The International Fact-Checking Network has updated its system for verifying fact-checking organizations’ compliance with its “Code of Principles” in 2020. But in practice so far the new IFCN system seems no better than the one Zebra Fact Check tested in 2019.
In 2019 the review of PolitiFact failed to mention complaints Zebra Fact Check submitted. The IFCN failed to deliver those complaints to the outside assessor. The IFCN belatedly sent the complaints to the assessor but published no evaluation of the complaints. The public would not know from the IFCN the complaints were ever submitted. Thankfully, the outside assessor, Michael Wagner, modeled appropriate transparency and shared with Zebra Fact Check the evaluation he sent to the IFCN.
Here We Go Again?
The Washington Post Fact Checker came due for its annual IFCN review on June 20, 2020. Zebra Fact Check submitted a complaint about the Fact Checker a few days later on June 29, 2020.
We caught the Fact Checker offering a false version of a news report as part of a fact check on the alleged connection between “antifa” and violence at a “Black Lives Matter” protest. Zebra Fact Check sent a formal complaint to the Washington Post on June 26, 2020, but the error remains months later.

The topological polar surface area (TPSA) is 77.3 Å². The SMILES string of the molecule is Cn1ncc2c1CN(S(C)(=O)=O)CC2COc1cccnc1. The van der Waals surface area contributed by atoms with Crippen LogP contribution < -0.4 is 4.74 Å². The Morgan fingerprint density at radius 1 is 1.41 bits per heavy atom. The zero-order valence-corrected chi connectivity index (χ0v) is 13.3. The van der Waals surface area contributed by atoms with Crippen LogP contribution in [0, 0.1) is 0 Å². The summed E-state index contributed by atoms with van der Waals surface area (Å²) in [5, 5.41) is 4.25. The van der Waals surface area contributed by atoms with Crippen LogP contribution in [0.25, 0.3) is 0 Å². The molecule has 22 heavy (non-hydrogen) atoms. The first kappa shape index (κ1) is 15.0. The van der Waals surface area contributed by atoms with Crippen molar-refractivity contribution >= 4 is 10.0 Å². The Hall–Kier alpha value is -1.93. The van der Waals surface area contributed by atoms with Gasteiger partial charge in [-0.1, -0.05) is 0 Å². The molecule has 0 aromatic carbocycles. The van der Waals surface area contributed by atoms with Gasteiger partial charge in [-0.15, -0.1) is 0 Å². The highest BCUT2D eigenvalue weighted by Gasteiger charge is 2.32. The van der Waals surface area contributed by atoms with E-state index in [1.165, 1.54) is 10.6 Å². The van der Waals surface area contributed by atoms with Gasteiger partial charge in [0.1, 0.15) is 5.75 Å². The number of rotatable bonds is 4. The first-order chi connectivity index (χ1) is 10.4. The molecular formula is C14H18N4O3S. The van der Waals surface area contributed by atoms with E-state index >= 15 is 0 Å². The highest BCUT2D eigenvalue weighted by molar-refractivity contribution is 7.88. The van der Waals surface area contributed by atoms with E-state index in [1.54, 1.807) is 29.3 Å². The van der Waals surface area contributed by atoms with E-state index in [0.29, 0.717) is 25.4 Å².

Zebra Fact Check interpreted the Fact Checker’s failure to fix the error as a failure to adhere “scrupulously” to an open and honest policy on corrections, hence the June 29 complaint we sent to the IFCN.
On Aug. 20, 2020 the IFCN published its approving review of the Fact Checker. The review, by the same assessor who reviewed PolitiFact in 2019, contained no mention of any complaints about the Fact Checker.
Had the IFCN (incredibly) failed again to forward the complaint to the assessor?
Had the IFCN decided we submitted the complaint too late to consider for an annual review due on June 20 and published on Aug. 20?
Zebra Fact Check asked the IFCN to settle those questions with an Aug. 28, 2020 email.
When we failed to obtain a response, we repeated the request with a Sept. 7, 2020 email.
IFCN’s Fig Leaf Accountability
A system of accountability that ignores complaints and does not require compliance with its “Code of Principles” fails its mission.
That system instead promotes the appearance of accountability without the substance.
A true system of accountability would transparently evaluate complaints on their merits. And after that expect fact checkers to improve on any identified areas of weakness.
At the IFCN complaints are apparently routinely buried, with no changes expected in response to apparently valid complaints.
The new accountability system does not function as advertised.
Update Sept. 14, 2020: Post updated with a pair of links to email outreach attempts.